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“Carmen Fariña is the principal everybody loves to fear,” began a 1999 Times profile of the current chancellor when she ran the Upper East Side’s P.S. 6 “with a no-nonsense style and gets results through Darwinian selection.”
Where is that woman with the “imposing character”?
Instead, we have someone consistently describing herself as a grandmother, little more than a figurehead whose bravest act was embracing the teacher’s union president over a contract that largely sold principals, still without an agreement, down the river.
In the new school year, it’s time to bring back the old Carmen. The cowardly lioness needs to restore some of her old courage.
Perhaps it made sense for Fariña to affect a soft, sunny mien in recognition of the public’s apparent frustration with the hard-charging Bloomberg/Klein years. She then withdrew further from controversy when cavalier statements toward snow days and charter students led to early public criticism.
Our schools — our children — are in deep trouble, requiring tough choices and steely follow-through, not politically calibrated bromides about “four pillars” or “four c’s and an e“. There is so much to do: improved literacy and math instruction at all levels (including adults as necessary partners), violence prevention and suspension reduction, a broader curriculum, and parent empowerment. So much to do. “Grandma” just won’t cut it.
To accomplish these and other urgent goals, Fariña needs first to become a better executive. Complaints abound that the new chancellor has failed to enact a coherent managerial vision, retaliates against DOE staff associated with the last administration, and presides over an increasingly disorganized bureaucracy. Those still there from Bloomberg/Klein/Wolcott days must be granted amnesty, evaluated for their current work, not perceived sins of association. Lines of authority need clarity. Overburdened principals now have multiple, overlapping yet independent support/oversight offices to juggle: re-empowered superintendents, networks, “learning partners,” separate arrangements for students with special needs and English language learners, not to mention myriad data analysts and technical specialists including duplicative operations personnel in every division. The chancellor keeps promising to announce yet another bureaucratic layer to support low performing schools. Adding to the confusion, these non-school staff must somehow coordinate their work with each other without stepping on toes and bumping knees. Impossible.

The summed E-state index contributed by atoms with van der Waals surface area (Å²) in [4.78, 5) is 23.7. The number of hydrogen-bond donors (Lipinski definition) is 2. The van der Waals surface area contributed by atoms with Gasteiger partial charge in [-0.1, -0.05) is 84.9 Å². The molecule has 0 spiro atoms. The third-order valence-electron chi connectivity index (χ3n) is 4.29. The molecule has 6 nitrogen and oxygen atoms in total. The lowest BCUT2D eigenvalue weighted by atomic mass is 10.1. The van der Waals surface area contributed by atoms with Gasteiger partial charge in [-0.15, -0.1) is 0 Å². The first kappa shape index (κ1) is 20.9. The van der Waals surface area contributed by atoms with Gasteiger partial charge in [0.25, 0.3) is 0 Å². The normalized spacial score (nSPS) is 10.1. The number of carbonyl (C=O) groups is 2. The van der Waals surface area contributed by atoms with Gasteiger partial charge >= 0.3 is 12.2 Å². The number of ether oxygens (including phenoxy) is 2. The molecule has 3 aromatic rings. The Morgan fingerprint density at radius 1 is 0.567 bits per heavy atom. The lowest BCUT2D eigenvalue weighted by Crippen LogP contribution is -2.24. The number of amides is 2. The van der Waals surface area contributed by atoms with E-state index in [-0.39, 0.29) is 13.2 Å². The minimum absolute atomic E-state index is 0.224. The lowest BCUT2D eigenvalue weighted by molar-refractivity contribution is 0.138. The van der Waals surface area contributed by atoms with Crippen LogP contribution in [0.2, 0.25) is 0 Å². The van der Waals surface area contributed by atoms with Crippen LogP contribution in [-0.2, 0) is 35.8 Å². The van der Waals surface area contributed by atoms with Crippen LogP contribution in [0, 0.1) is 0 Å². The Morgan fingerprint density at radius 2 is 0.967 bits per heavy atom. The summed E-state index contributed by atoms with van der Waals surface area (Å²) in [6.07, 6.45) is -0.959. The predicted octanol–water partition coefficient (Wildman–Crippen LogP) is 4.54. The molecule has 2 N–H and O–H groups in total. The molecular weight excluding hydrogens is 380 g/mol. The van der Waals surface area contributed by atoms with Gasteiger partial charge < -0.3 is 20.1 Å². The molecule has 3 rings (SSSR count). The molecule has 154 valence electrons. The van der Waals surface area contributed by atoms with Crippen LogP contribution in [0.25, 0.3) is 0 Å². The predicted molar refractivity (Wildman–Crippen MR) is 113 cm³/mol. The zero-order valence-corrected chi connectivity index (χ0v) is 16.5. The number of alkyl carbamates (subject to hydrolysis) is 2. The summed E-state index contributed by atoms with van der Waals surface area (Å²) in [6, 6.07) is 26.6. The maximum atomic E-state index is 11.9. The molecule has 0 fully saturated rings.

The chancellor needs to step out nationally and state-wide. As the leader of the largest school system in the country, she has a responsibility to lend her voice to the national education debate since, while she focuses on classroom dynamics, teachers’ and parents’ main complaint — aside from thin budgets — is that testing mandates have swamped instruction. If she really believes in the mandated Common Core de-linked from high stakes tests for teacher evaluation, she should lobby the state and federal education departments, speaking out against opposing views. On race, she must energetically participate in the president’s “My Brother’s Keeper” initiative for young men of color and is in a unique position to lead a charge to expand that vision to include young women.
No less important are her instructional obligations here at home, where English language learners continue to languish for lack of adequate services and support. Fariña has been silent on the numbers of refugee students re-locating to the city from Central America this fall. What schools will be most impacted? Will charters accept these children? Will the new Community Schools initiative or other resources be adjusted so that they have adequate medical and social services, in addition to instructional supports from qualified teachers?
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Perhaps of greatest concern, the chancellor underplays the extent of student needs by failing to publicly address equity issues, though much of student progress depends on access to quality, integrated schools. One pressure point for a solution is to reform school choice at all levels. While city officials are understandably concerned about the Pre-K roll out, the kindergarten choice system remains problematic, with wealthier families and districts disproportionately driving applications and seat allocation in the more popular programs, displacing low-income students in those lotteries leading to the upper grades. One principal advises holding 40 percent of seats in upper income neighborhoods for free-and-reduced lunch eligible students, a common-sense solution to equity and diversity concerns ignored by the chancellor who, when confronted by gross inequality in our gifted and talented programs, caved to upper income parents. And, on the issue of high school equity, Fariña needs to lay out a plan for changes to high school choice and admissions to selective high schools.
These and other challenges require not a new chancellor but the chancellor we thought we had last January. So as school begins, just as our children cannot be daunted by the enormous challenges ahead, they must be joined by a re-energized Carmen Fariña, ready to revert to type and fiercely protect their interests.
David C. Bloomfield is Professor of Educational Leadership at Brooklyn College and the CUNY Graduate Center
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